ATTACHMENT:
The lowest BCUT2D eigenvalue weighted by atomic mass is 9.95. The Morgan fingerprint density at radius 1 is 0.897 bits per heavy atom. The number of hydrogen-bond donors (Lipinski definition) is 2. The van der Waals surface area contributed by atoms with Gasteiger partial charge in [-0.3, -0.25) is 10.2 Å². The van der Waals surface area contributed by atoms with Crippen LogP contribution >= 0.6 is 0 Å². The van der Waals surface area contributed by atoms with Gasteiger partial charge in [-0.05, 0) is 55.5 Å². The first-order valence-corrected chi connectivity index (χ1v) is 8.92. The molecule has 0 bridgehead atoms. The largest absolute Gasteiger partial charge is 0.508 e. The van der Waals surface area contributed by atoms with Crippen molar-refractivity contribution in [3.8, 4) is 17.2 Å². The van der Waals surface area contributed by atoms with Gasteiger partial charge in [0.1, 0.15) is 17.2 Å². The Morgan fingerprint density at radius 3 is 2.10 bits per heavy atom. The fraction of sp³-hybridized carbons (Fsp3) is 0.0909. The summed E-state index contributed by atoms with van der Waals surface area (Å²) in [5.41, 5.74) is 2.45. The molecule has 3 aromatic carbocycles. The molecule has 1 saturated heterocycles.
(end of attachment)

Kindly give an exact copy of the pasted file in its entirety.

The lowest BCUT2D eigenvalue weighted by atomic mass is 9.95. The Morgan fingerprint density at radius 1 is 0.897 bits per heavy atom. The number of hydrogen-bond donors (Lipinski definition) is 2. The van der Waals surface area contributed by atoms with Gasteiger partial charge in [-0.3, -0.25) is 10.2 Å². The van der Waals surface area contributed by atoms with Crippen LogP contribution >= 0.6 is 0 Å². The van der Waals surface area contributed by atoms with Gasteiger partial charge in [-0.05, 0) is 55.5 Å². The first-order valence-corrected chi connectivity index (χ1v) is 8.92. The molecule has 0 bridgehead atoms. The largest absolute Gasteiger partial charge is 0.508 e. The van der Waals surface area contributed by atoms with Crippen molar-refractivity contribution in [3.8, 4) is 17.2 Å². The van der Waals surface area contributed by atoms with Gasteiger partial charge in [0.1, 0.15) is 17.2 Å². The Morgan fingerprint density at radius 3 is 2.10 bits per heavy atom. The fraction of sp³-hybridized carbons (Fsp3) is 0.0909. The summed E-state index contributed by atoms with van der Waals surface area (Å²) in [5.41, 5.74) is 2.45. The molecule has 3 aromatic carbocycles. The molecule has 1 saturated heterocycles.